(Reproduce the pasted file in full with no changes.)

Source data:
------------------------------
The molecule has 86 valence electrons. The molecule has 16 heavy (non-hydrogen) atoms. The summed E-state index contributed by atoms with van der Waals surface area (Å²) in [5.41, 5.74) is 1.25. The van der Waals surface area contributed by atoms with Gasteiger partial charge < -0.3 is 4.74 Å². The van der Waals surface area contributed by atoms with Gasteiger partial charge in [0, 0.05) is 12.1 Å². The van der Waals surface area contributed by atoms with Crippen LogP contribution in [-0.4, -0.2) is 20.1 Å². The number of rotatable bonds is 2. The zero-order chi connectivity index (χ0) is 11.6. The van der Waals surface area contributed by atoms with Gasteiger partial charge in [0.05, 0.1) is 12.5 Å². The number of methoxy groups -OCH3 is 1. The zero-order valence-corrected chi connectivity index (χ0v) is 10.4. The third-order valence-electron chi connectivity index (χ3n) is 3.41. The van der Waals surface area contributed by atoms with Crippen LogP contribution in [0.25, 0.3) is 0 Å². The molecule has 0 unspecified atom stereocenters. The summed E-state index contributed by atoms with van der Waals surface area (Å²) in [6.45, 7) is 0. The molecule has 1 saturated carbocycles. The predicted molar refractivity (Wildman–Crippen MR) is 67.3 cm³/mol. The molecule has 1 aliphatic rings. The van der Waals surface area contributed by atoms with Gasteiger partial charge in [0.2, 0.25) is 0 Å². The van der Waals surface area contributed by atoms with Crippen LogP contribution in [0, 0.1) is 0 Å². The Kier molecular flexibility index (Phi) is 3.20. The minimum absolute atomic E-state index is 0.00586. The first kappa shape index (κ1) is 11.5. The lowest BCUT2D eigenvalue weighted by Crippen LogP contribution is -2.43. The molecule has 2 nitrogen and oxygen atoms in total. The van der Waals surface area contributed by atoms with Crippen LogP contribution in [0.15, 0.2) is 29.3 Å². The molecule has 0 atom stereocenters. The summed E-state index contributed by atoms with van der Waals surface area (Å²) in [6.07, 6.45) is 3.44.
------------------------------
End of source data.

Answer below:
The molecule has 86 valence electrons. The molecule has 16 heavy (non-hydrogen) atoms. The summed E-state index contributed by atoms with van der Waals surface area (Å²) in [5.41, 5.74) is 1.25. The van der Waals surface area contributed by atoms with Gasteiger partial charge < -0.3 is 4.74 Å². The van der Waals surface area contributed by atoms with Gasteiger partial charge in [0, 0.05) is 12.1 Å². The van der Waals surface area contributed by atoms with Crippen LogP contribution in [-0.4, -0.2) is 20.1 Å². The number of rotatable bonds is 2. The zero-order chi connectivity index (χ0) is 11.6. The van der Waals surface area contributed by atoms with Gasteiger partial charge in [0.05, 0.1) is 12.5 Å². The number of methoxy groups -OCH3 is 1. The zero-order valence-corrected chi connectivity index (χ0v) is 10.4. The third-order valence-electron chi connectivity index (χ3n) is 3.41. The van der Waals surface area contributed by atoms with Crippen LogP contribution in [0.25, 0.3) is 0 Å². The molecule has 0 unspecified atom stereocenters. The summed E-state index contributed by atoms with van der Waals surface area (Å²) in [6.45, 7) is 0. The molecule has 1 saturated carbocycles. The predicted molar refractivity (Wildman–Crippen MR) is 67.3 cm³/mol. The molecule has 1 aliphatic rings. The van der Waals surface area contributed by atoms with Gasteiger partial charge in [0.2, 0.25) is 0 Å². The van der Waals surface area contributed by atoms with Crippen LogP contribution in [0, 0.1) is 0 Å². The Kier molecular flexibility index (Phi) is 3.20. The minimum absolute atomic E-state index is 0.00586. The first kappa shape index (κ1) is 11.5. The lowest BCUT2D eigenvalue weighted by Crippen LogP contribution is -2.43. The molecule has 2 nitrogen and oxygen atoms in total. The van der Waals surface area contributed by atoms with Crippen LogP contribution in [0.15, 0.2) is 29.3 Å². The molecule has 0 atom stereocenters. The summed E-state index contributed by atoms with van der Waals surface area (Å²) in [6.07, 6.45) is 3.44.